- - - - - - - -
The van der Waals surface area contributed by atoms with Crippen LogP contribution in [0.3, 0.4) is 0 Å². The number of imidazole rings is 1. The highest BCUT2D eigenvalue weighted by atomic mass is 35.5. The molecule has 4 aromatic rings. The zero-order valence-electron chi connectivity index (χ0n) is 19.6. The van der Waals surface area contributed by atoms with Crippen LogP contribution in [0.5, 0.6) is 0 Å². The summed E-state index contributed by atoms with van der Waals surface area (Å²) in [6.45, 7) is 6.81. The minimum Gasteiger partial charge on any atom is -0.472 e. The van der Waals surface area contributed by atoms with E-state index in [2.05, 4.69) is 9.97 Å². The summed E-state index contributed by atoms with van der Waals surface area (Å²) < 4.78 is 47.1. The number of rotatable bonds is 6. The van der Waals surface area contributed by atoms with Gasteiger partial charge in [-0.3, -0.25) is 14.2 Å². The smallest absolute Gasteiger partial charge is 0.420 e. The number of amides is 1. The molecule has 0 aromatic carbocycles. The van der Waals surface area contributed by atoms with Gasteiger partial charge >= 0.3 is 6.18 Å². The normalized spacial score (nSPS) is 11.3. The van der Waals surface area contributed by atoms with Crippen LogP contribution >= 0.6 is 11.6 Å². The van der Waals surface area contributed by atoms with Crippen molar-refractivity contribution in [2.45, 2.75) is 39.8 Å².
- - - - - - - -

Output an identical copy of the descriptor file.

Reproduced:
The van der Waals surface area contributed by atoms with Crippen LogP contribution in [0.3, 0.4) is 0 Å². The number of imidazole rings is 1. The highest BCUT2D eigenvalue weighted by atomic mass is 35.5. The molecule has 4 aromatic rings. The zero-order valence-electron chi connectivity index (χ0n) is 19.6. The van der Waals surface area contributed by atoms with Crippen LogP contribution in [0.5, 0.6) is 0 Å². The summed E-state index contributed by atoms with van der Waals surface area (Å²) in [6.45, 7) is 6.81. The minimum Gasteiger partial charge on any atom is -0.472 e. The van der Waals surface area contributed by atoms with E-state index in [2.05, 4.69) is 9.97 Å². The summed E-state index contributed by atoms with van der Waals surface area (Å²) < 4.78 is 47.1. The number of rotatable bonds is 6. The van der Waals surface area contributed by atoms with Gasteiger partial charge in [-0.3, -0.25) is 14.2 Å². The smallest absolute Gasteiger partial charge is 0.420 e. The number of amides is 1. The molecule has 0 aromatic carbocycles. The van der Waals surface area contributed by atoms with Gasteiger partial charge >= 0.3 is 6.18 Å². The normalized spacial score (nSPS) is 11.3. The van der Waals surface area contributed by atoms with Crippen LogP contribution >= 0.6 is 11.6 Å². The van der Waals surface area contributed by atoms with Crippen molar-refractivity contribution in [2.45, 2.75) is 39.8 Å².